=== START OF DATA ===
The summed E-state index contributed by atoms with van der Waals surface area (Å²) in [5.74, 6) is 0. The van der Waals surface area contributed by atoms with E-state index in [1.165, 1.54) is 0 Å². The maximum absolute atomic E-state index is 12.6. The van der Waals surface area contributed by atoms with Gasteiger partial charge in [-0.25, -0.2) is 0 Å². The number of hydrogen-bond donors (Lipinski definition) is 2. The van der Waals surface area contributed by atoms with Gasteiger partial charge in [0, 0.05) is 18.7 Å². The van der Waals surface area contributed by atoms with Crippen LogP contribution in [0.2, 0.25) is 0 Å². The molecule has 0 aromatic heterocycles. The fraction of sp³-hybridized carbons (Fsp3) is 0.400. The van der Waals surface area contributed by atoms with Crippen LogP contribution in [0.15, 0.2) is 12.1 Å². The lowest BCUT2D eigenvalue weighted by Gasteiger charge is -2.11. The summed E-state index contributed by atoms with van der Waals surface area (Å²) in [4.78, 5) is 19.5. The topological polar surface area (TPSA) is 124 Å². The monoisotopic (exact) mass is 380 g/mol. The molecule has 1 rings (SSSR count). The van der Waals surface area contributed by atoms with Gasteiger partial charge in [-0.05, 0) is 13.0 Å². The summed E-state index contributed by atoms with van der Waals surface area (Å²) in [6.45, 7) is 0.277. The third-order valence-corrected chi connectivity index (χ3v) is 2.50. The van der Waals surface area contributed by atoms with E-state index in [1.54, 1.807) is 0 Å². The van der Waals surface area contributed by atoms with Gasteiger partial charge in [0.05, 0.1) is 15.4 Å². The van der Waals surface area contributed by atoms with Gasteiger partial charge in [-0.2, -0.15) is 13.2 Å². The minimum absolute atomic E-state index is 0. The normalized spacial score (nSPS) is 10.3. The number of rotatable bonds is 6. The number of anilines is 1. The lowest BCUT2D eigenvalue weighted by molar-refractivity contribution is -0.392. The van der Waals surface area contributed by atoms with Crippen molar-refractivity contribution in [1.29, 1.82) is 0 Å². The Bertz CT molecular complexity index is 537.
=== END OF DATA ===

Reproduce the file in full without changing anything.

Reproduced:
The summed E-state index contributed by atoms with van der Waals surface area (Å²) in [5.74, 6) is 0. The van der Waals surface area contributed by atoms with E-state index in [1.165, 1.54) is 0 Å². The maximum absolute atomic E-state index is 12.6. The van der Waals surface area contributed by atoms with Gasteiger partial charge in [-0.25, -0.2) is 0 Å². The number of hydrogen-bond donors (Lipinski definition) is 2. The van der Waals surface area contributed by atoms with Gasteiger partial charge in [0, 0.05) is 18.7 Å². The van der Waals surface area contributed by atoms with Crippen LogP contribution in [0.2, 0.25) is 0 Å². The molecule has 0 aromatic heterocycles. The fraction of sp³-hybridized carbons (Fsp3) is 0.400. The van der Waals surface area contributed by atoms with Crippen LogP contribution in [0.15, 0.2) is 12.1 Å². The lowest BCUT2D eigenvalue weighted by Gasteiger charge is -2.11. The summed E-state index contributed by atoms with van der Waals surface area (Å²) in [4.78, 5) is 19.5. The topological polar surface area (TPSA) is 124 Å². The monoisotopic (exact) mass is 380 g/mol. The molecule has 1 rings (SSSR count). The van der Waals surface area contributed by atoms with Gasteiger partial charge in [-0.05, 0) is 13.0 Å². The summed E-state index contributed by atoms with van der Waals surface area (Å²) in [6.45, 7) is 0.277. The third-order valence-corrected chi connectivity index (χ3v) is 2.50. The van der Waals surface area contributed by atoms with E-state index in [1.54, 1.807) is 0 Å². The van der Waals surface area contributed by atoms with Gasteiger partial charge in [0.05, 0.1) is 15.4 Å². The van der Waals surface area contributed by atoms with Gasteiger partial charge in [-0.2, -0.15) is 13.2 Å². The minimum absolute atomic E-state index is 0. The normalized spacial score (nSPS) is 10.3. The number of rotatable bonds is 6. The number of anilines is 1. The lowest BCUT2D eigenvalue weighted by molar-refractivity contribution is -0.392. The van der Waals surface area contributed by atoms with Crippen molar-refractivity contribution in [1.29, 1.82) is 0 Å². The Bertz CT molecular complexity index is 537.